The story more or less begins with an introduction to Marlene and Charlene.  They were not twins as people might have guessed (from their names).  They were not even related.  But they were at camp together and they bonded over their similar names.  They bonded over their physical similarities and differences.  They bonded over the camp counselor they didn’t like (Arva, “she even had an unpleasant name”).

Camp was religious, but it was United Church of Canada, so there wasn’t much talk of religion, exactly.  Mostly it was talk of being nice.  But Marlene had a story of being not nice.

There was a girl in Marlene’s neighborhood named Verna.  She was described as her neighbor’s granddaughter, but there was no evidence of Verna’s mother.  Marlene had an aversion to her right from the start.  She told her mother that she hated Verna.

Her mother’s standard reaction was “The poor thing.”  Marlene’s didn’t think her mother liked Verna either rather it was  “a decision she had made to spite me, she pretended to be sorry for her”  She said “How can you blame a person for the was she was born?” (more…)

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SOUNDTRACKFRAGILE ROCK-“Smile More” Tiny Desk Family Hour (March 12, 2019).

These next two shows were recorded at NPR’s SXSW Showcase.

The SXSW Music Festival is pleased to announce the first-ever Tiny Desk Family Hour showcase, an evening of music by artists who have played NPR Music’s Tiny Desk Concert, at Central Presbyterian Church on Tuesday, March 12 from 8-11pm.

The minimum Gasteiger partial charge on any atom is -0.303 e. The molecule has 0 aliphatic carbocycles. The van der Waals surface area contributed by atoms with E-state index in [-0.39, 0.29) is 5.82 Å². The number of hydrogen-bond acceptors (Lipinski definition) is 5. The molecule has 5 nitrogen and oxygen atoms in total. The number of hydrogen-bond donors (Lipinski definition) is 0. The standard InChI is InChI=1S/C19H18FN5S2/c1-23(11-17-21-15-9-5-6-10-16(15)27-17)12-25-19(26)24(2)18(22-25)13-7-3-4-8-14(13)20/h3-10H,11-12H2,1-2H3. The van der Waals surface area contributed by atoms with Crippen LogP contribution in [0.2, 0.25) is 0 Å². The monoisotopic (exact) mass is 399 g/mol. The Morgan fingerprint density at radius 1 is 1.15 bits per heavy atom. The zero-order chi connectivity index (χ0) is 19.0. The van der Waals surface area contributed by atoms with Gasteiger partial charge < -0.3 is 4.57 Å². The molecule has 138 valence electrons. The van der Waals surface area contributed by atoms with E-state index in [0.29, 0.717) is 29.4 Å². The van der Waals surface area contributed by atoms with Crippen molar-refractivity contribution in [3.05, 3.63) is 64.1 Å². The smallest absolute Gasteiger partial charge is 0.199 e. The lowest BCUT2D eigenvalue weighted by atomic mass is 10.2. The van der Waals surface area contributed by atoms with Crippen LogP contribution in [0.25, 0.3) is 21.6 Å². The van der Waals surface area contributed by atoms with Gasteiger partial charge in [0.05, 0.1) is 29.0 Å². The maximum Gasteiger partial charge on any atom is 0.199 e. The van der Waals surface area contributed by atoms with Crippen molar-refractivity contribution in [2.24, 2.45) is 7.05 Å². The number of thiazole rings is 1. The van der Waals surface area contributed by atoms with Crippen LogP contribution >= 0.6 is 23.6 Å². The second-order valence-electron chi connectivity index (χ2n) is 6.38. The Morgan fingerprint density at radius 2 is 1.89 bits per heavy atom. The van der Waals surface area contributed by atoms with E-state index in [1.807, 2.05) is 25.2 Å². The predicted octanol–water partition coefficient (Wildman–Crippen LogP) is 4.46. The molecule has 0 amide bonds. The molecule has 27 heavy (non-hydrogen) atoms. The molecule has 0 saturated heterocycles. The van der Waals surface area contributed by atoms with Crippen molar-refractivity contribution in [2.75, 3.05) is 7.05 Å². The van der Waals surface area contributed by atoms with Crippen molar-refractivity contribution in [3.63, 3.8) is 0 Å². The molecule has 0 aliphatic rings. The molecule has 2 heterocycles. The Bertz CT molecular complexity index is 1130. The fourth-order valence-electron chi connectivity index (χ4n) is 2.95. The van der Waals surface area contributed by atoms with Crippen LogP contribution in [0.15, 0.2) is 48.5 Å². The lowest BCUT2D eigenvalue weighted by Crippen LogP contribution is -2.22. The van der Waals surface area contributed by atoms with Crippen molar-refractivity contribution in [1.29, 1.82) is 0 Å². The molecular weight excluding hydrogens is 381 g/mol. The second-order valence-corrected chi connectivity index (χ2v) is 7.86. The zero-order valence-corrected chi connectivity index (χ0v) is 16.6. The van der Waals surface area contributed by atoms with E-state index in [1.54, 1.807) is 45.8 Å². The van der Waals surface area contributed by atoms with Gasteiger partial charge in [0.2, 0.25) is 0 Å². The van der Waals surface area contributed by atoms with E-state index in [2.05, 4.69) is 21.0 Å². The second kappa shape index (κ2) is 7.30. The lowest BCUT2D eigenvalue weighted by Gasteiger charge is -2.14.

It’s hard to talk seriously about Fragile Rock since they are a band of puppets.  Literally.

To say that Fragile Rock sent the evening hurtling sideways would be an understatement, as the band unleashed a torrent of faux-grim hilarity and chaos when it wasn’t urging the audience to shout out its prescribed antidepressants or berating fans for grinning along. (“We don’t appreciate your smiles,” seethed Brently Heilbron, in the persona of wounded frontpuppet Milo S. “You wouldn’t do that to Conor Oberst.”

And yet they are a good punk band and their lyrics have become even more pointed.  Especially this one.  They explain:

This is a song that Nick and I wrote reflecting on the #metoo and #timesup movements (that’s right lady in the back snapping your fingers you are correct).

This is a great punk blast and frankly it’s nice to hear a song sung by the female vocalists instead of the Fred Schneider-sounding male lead singer.

For “Smile More,” the spotlight shifted to Emily Cawood (performing as Briex Cocteau) and Megan Thornton (aka Nic Hole), who spent two minutes savaging the patriarchy. “Don’t tell me to smile more, don’t tell me what my mouth is for, from a man who started every war,” Thornton and her puppet shouted in unison. And, see, here’s the secret to Fragile Rock’s raucous, ridiculous charm: Subtract the puppets, the stage antics and the silliness of all, and you’re still left with some pretty damned good songs.

And nice succinct lyrics:

You could have had it all
You blew it didn’t you
I’m gonna watch you fall and
Never ever pity you
You’re purposeless
Your license is expired
Your services are no longer required

Your time has come and gone….time’s up!

All in two minutes.

[READ: March 14, 2019] Florida